It is clear they do not want Hillary Clinton.

    Thom Hartmann complains that corporate media ruined left wing talk.  I disagree.
    The left wing ruined left wing talk.  The left is more diverse than the right.

    All of the aboved mentioned have adapted the VRWC talking points to attack Clinton.


    Actually no (5.00 / 1) (#73)
    by CaptHowdy on Sun Mar 27, 2016 at 01:24:01 PM EST
    Not so much.   More than a few of "those who have fled" this site recently as a result of its support for Hillary were some of the most venomous and virulent pro Hillary hate Obama people in 2008.  I have myself found it rather baffleing.   I briefly joined a refugee from TL chat room with several alums.  That's a fact.

    Regulars here know who I mean .  

    I could name names.


    Well that is a shame (none / 0) (#94)
    by smott on Sun Mar 27, 2016 at 03:19:07 PM EST
    I haven't seen Anne for ages as an example.
    Miss her insightful commentary.
    (Even if she is a Ravens fan! )

    Anyway, a real shame if posters have been driven away. This is one of the few quite safe places out there in an election cycle.  


    Chose to leave? (5.00 / 1) (#139)
    by sallywally on Sun Mar 27, 2016 at 06:05:17 PM EST
    Why should they remain (none / 0) (#140)
    by CaptHowdy on Sun Mar 27, 2016 at 06:20:27 PM EST
    In one of the few places on the interwebs where fanciful notions of political magic were regularly rained on by doses of reality when there was a vast magical Bernieland where no flight of fancy was ever questioned just a click away?

    Driven away?  Whatever.  As one of the many Obama supporters they drove away with their relentless sniping and nattering during the last election used to like to say, if you don't want your ideas challenged don't post them on a public forum.  Send emails to your friends who agree with you.

    What ever happened to squeaky.   We together endured many a righteous tounglashing for making fun of the PUMA Hillary die hards from some of the very people who were "driven away" because this site still supports Hillary.

    Still trying to figure that out.


    It is rather sad (none / 0) (#127)
    by CaptHowdy on Sun Mar 27, 2016 at 04:32:13 PM EST
    I really like some of those people.  And enjoyed interacting with them.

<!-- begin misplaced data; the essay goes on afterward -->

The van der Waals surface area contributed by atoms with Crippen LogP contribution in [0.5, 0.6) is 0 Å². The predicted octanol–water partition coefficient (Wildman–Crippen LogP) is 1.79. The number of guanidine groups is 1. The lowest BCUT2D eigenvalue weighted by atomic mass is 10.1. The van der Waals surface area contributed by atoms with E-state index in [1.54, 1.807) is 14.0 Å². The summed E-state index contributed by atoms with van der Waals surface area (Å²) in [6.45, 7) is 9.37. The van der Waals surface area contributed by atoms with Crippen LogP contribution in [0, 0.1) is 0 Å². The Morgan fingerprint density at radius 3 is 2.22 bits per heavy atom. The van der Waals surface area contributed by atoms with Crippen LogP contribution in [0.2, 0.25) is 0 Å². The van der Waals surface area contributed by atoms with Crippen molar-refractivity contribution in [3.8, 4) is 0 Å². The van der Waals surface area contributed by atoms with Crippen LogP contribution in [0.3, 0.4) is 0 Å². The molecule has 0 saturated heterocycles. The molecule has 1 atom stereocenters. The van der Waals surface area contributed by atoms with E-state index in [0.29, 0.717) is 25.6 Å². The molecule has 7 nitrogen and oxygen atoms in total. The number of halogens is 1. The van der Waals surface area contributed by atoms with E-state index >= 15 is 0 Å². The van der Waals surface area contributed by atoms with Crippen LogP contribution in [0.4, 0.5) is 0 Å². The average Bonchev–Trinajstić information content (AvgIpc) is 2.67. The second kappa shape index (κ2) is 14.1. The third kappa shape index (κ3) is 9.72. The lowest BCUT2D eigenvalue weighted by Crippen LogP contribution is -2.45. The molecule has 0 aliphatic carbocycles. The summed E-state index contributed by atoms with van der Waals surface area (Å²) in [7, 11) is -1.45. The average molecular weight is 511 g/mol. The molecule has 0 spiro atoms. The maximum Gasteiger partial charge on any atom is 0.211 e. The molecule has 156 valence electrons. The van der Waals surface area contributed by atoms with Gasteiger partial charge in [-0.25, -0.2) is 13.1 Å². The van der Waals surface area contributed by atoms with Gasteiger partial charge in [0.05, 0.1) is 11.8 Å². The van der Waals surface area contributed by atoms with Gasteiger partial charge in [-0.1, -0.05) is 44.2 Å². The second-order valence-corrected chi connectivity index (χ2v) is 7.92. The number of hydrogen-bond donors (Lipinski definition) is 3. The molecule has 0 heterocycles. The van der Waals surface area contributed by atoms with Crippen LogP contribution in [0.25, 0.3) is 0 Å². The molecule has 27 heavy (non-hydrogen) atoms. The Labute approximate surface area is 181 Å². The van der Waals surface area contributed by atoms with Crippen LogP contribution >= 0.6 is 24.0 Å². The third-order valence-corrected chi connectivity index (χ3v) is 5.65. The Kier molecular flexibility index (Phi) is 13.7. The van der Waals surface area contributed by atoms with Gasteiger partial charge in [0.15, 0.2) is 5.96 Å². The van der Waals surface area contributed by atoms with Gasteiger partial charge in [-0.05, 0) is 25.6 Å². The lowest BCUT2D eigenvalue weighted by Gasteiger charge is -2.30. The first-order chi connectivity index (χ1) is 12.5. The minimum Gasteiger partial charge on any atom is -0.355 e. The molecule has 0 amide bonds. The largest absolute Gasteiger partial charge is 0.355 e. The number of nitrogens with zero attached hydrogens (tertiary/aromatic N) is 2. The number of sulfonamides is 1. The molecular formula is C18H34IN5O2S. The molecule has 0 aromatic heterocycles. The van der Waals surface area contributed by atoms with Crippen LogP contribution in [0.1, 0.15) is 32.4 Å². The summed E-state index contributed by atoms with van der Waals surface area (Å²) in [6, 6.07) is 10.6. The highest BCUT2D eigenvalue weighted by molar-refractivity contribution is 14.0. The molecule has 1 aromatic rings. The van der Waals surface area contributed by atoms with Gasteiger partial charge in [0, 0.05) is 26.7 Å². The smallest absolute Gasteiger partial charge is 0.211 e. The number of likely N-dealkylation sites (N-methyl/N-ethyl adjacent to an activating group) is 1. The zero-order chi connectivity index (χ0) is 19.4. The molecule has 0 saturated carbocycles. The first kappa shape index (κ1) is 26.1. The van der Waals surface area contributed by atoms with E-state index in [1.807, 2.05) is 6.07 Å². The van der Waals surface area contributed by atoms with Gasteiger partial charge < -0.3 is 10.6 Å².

I was here in 2008 (none / 0) (#141)
    by athyrio on Sun Mar 27, 2016 at 06:24:02 PM EST
    and was a pro Hillary voter then as now...haven't changed a bit but due to health didn't comment over the years and am back now for this election...love this site...

    Me too (5.00 / 1) (#152)
    by wilkehagen on Sun Mar 27, 2016 at 07:25:51 PM EST
    I was here in 2008; don't remember what my login stuff was. I'm going to be extremely annoyed if the Berniementum rolls on big. I have been very happy with Obama, but I don't think I'd feel the same about Sanders.

    There is (none / 0) (#156)
    by Ga6thDem on Sun Mar 27, 2016 at 07:34:55 PM EST
    no Berniementum. Oh, everybody will scream he has it until he loses some more.

    The truth is Bernie doesn't even represent the entire coalition. He only represents 1/4 of it.


    Welcome back! (none / 0) (#143)
    by CaptHowdy on Sun Mar 27, 2016 at 06:30:52 PM EST
    Thanks Howdy (none / 0) (#145)
    by athyrio on Sun Mar 27, 2016 at 06:53:31 PM EST
    do you remember me?

    I do (none / 0) (#146)
    by CaptHowdy on Sun Mar 27, 2016 at 07:00:38 PM EST
    Well to be honest (none / 0) (#148)
    by CaptHowdy on Sun Mar 27, 2016 at 07:07:11 PM EST
    I remember the name.  I might not have remember which side you were on.  Many brain cells have died in the intervening 8 years

    Not all true (none / 0) (#79)
    by MKS on Sun Mar 27, 2016 at 02:36:40 PM EST
    Bernie is truly a Left Wing challenge to Hillary, who is not as Left as he is.

    Obama was a different phenomenon.   He de-emphasized partisanship......He was less Left than Hillary on some issues....The health care law mandate was her issue in 2008, and Obama argued against it.  The longer the 2008 Primary went on, the more she seemed to make sense on that point. Obviously Obama agreed and adopted the mandate.

    Obama on substance was more centrist than Bernie and less partisan than Hillary, and was making an overtly more centrist, non partisan case in 2008.

    Hillary's key supporters now are former Obama supporters.  Hillary has hired many of the Obama wiz kids.   And Hillary's most bedrock constituency is the African American vote that so supported Obama and undid Hillary in 2008.

    Bernie is wowing the Nader crowd, the very left and the very young.  Not all that much overlap with Obama's 2008 supporters.


    Nonpartisanship didn't work so well, (none / 0) (#161)
    by sallywally on Sun Mar 27, 2016 at 08:16:33 PM EST
    though. When Obama gave it up, he started getting a lot more done. So in the end, bipartisanship was a weakness. I really love Obama, but his nonpartisanship was a weakness. Hillary's "partisanship" might be a useful trait now.

    that's true where I live (none / 0) (#144)
    by linea on Sun Mar 27, 2016 at 06:45:50 PM EST
    Everyone I know was 100% for Obama and not fond of Hillary. There were celebrations and parties in the streets. For most of us, it was our first election. Now everyone here is 100% for Bernie.

    And a couple of the most militant (none / 0) (#68)
    by jondee on Sun Mar 27, 2016 at 01:00:55 PM EST
    Obama "haters" from 'O8, one of whom was in the tank for Romney in 2012, are still posting here and standing up proud for the liberal-progressive agenda..

    Yes yes yes. If you criticize a Clinton, you're full of CDS, Obama and you're racist, AIPAC and Israel and you're antisemitic, Muslim fundamentalists and you're an Islamophobe, Bush and the Right and you're a commie America-hater..